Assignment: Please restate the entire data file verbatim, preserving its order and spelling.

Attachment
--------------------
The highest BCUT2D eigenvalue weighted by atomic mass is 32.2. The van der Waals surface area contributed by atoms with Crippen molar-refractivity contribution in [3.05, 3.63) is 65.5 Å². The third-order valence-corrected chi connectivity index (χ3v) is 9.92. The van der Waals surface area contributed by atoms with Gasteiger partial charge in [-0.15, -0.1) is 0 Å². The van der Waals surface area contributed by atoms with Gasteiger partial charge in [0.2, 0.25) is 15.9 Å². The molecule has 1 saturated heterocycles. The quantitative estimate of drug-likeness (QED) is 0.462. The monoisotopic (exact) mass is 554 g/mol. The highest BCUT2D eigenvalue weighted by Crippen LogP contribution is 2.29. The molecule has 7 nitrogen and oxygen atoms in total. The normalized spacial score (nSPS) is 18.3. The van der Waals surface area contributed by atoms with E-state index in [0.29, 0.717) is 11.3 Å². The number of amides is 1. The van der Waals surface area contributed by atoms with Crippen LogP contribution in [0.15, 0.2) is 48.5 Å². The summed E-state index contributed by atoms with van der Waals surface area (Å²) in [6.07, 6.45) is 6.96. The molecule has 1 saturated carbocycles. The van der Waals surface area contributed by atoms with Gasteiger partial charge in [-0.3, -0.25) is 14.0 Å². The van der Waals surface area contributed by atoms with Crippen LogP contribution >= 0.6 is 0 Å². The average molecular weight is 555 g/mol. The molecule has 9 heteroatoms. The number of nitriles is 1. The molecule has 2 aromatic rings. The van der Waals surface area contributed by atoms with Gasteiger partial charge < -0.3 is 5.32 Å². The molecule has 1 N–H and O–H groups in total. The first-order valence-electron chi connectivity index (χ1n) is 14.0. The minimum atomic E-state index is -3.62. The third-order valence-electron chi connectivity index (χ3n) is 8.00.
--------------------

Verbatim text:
The highest BCUT2D eigenvalue weighted by atomic mass is 32.2. The van der Waals surface area contributed by atoms with Crippen molar-refractivity contribution in [3.05, 3.63) is 65.5 Å². The third-order valence-corrected chi connectivity index (χ3v) is 9.92. The van der Waals surface area contributed by atoms with Gasteiger partial charge in [-0.15, -0.1) is 0 Å². The van der Waals surface area contributed by atoms with Gasteiger partial charge in [0.2, 0.25) is 15.9 Å². The molecule has 1 saturated heterocycles. The quantitative estimate of drug-likeness (QED) is 0.462. The monoisotopic (exact) mass is 554 g/mol. The highest BCUT2D eigenvalue weighted by Crippen LogP contribution is 2.29. The molecule has 7 nitrogen and oxygen atoms in total. The normalized spacial score (nSPS) is 18.3. The van der Waals surface area contributed by atoms with E-state index in [0.29, 0.717) is 11.3 Å². The number of amides is 1. The van der Waals surface area contributed by atoms with Crippen LogP contribution in [0.15, 0.2) is 48.5 Å². The summed E-state index contributed by atoms with van der Waals surface area (Å²) in [6.07, 6.45) is 6.96. The molecule has 1 saturated carbocycles. The van der Waals surface area contributed by atoms with Gasteiger partial charge in [-0.3, -0.25) is 14.0 Å². The van der Waals surface area contributed by atoms with Crippen LogP contribution >= 0.6 is 0 Å². The average molecular weight is 555 g/mol. The molecule has 9 heteroatoms. The number of nitriles is 1. The molecule has 2 aromatic rings. The van der Waals surface area contributed by atoms with Gasteiger partial charge < -0.3 is 5.32 Å². The molecule has 1 N–H and O–H groups in total. The first-order valence-electron chi connectivity index (χ1n) is 14.0. The minimum atomic E-state index is -3.62. The third-order valence-electron chi connectivity index (χ3n) is 8.00.